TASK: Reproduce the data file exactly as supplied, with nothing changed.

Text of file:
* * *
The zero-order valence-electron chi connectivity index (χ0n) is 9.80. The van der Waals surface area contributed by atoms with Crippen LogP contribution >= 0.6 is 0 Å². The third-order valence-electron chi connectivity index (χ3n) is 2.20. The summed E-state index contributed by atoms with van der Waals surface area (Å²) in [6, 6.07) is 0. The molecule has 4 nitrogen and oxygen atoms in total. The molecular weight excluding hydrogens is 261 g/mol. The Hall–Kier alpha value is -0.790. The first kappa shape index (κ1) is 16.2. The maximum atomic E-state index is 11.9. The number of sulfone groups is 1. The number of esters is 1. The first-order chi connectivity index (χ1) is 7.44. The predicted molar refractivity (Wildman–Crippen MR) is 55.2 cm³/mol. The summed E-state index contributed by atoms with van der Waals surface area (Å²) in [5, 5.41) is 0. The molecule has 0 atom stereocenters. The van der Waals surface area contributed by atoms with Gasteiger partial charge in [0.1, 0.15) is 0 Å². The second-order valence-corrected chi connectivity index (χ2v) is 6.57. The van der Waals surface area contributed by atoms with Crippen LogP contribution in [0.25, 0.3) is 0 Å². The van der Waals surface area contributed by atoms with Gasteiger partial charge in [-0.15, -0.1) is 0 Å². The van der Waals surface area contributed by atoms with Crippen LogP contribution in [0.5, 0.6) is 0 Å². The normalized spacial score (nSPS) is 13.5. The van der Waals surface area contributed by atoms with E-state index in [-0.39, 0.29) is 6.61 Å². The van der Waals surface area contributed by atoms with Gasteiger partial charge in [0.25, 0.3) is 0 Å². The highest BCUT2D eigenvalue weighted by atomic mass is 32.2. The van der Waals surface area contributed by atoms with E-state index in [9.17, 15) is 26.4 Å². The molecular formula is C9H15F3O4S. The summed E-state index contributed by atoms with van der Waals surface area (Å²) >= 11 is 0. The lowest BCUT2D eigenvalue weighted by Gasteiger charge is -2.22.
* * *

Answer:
The zero-order valence-electron chi connectivity index (χ0n) is 9.80. The van der Waals surface area contributed by atoms with Crippen LogP contribution >= 0.6 is 0 Å². The third-order valence-electron chi connectivity index (χ3n) is 2.20. The summed E-state index contributed by atoms with van der Waals surface area (Å²) in [6, 6.07) is 0. The molecule has 4 nitrogen and oxygen atoms in total. The molecular weight excluding hydrogens is 261 g/mol. The Hall–Kier alpha value is -0.790. The first kappa shape index (κ1) is 16.2. The maximum atomic E-state index is 11.9. The number of sulfone groups is 1. The number of esters is 1. The first-order chi connectivity index (χ1) is 7.44. The predicted molar refractivity (Wildman–Crippen MR) is 55.2 cm³/mol. The summed E-state index contributed by atoms with van der Waals surface area (Å²) in [5, 5.41) is 0. The molecule has 0 atom stereocenters. The van der Waals surface area contributed by atoms with Gasteiger partial charge in [0.1, 0.15) is 0 Å². The second-order valence-corrected chi connectivity index (χ2v) is 6.57. The van der Waals surface area contributed by atoms with Crippen LogP contribution in [0.25, 0.3) is 0 Å². The van der Waals surface area contributed by atoms with Gasteiger partial charge in [-0.15, -0.1) is 0 Å². The van der Waals surface area contributed by atoms with Crippen LogP contribution in [0.5, 0.6) is 0 Å². The normalized spacial score (nSPS) is 13.5. The van der Waals surface area contributed by atoms with E-state index in [-0.39, 0.29) is 6.61 Å². The van der Waals surface area contributed by atoms with Gasteiger partial charge in [0.25, 0.3) is 0 Å². The highest BCUT2D eigenvalue weighted by atomic mass is 32.2. The van der Waals surface area contributed by atoms with E-state index in [9.17, 15) is 26.4 Å². The molecular formula is C9H15F3O4S. The summed E-state index contributed by atoms with van der Waals surface area (Å²) >= 11 is 0. The lowest BCUT2D eigenvalue weighted by Gasteiger charge is -2.22.